An Unhurried Journey

"Not hurrying, the purposeless life misses nothing, for it is only when there is no goal and no rush that the human senses are fully open to receive the world." -Alan Watts

Dear Madrid

It wasn’t love at first sight, was it? Please forgive me. But there were so many people, so many tourists. Carrying their Primark shopping bags from one place to another. Having overpriced ice cream. Taking selfies with their smartphones.

Walking around Puerta del Sol, your heart, your epicenter, navigating the endless stream of humans, some going this way, some that, just trying to buy some ripe bananas for breakfast, was draining, taxing my patience, challenging my threshold for frustration. There was simply too much activity, too much energy, all of it so densely concentrated it felt like I was suffocating. My senses adjusted to all this stimulation by downregulating, by becoming number.

I didn’t feel comfortable with you. I felt acutely aware of myself, in the worst way possible. In the way that made me feel alone, isolated and awkward despite being surrounded by people. If I’m being honest, I thought I might leave you after just a couple of days. Oh, how wrong I was.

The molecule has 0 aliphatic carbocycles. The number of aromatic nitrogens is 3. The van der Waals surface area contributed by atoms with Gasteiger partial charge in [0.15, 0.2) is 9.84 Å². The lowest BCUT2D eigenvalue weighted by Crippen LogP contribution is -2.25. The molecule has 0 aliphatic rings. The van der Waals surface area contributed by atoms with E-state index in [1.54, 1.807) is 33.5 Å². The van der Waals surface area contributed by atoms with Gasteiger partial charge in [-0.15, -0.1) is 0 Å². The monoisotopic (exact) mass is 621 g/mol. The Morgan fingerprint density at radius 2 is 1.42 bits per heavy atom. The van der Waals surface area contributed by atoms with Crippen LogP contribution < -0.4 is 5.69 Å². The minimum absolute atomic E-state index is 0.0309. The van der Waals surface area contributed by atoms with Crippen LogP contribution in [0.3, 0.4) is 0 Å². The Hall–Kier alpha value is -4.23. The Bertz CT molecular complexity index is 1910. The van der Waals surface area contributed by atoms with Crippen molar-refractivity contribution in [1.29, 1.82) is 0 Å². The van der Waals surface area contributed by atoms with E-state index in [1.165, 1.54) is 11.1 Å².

But, I’d be lying if I said everything was dark and horrible during those first few days. Movement to the rescue. I started venturing outwards, started exploring you.

And I quickly noticed how many facettes you have. How silly you are at times, how serious at others. How one moment you’re majestic and imposing, the next tender and vulnerable. Turning a corner, I never know what to expect. Never know who you’ll be, what face you’ll put on.

I changed neighbourhoods, fleeing the tourist haven, moving to Malasaña, a young, artsy, alternative area. That’s when it clicked. That’s when I started getting to know you, to fall in love with you.

Madrid, I’m at a loss, don’t know where to start. You’re spotlessly clean, ridiculously safe (which unfortunately comes at the cost of some really heavy police presence though), and you have, save for maybe Iceland and some towns in the Canadian Rockies, the best tap water I have ever tasted.

I admire how balanced you are, how you seem to have it all figured out. Somehow, you manage to feel small and big at the same time, in the best way possible. Walking is never a chore. It’s like you’re made for pedestrians. There are blissfully few cars, ensuring that you’re surprisingly quiet for a city your size. There are no huge streets lacerating you. Gran Via being the excepting to the rule, but this one I don’t mind, for it’s a sight to behold.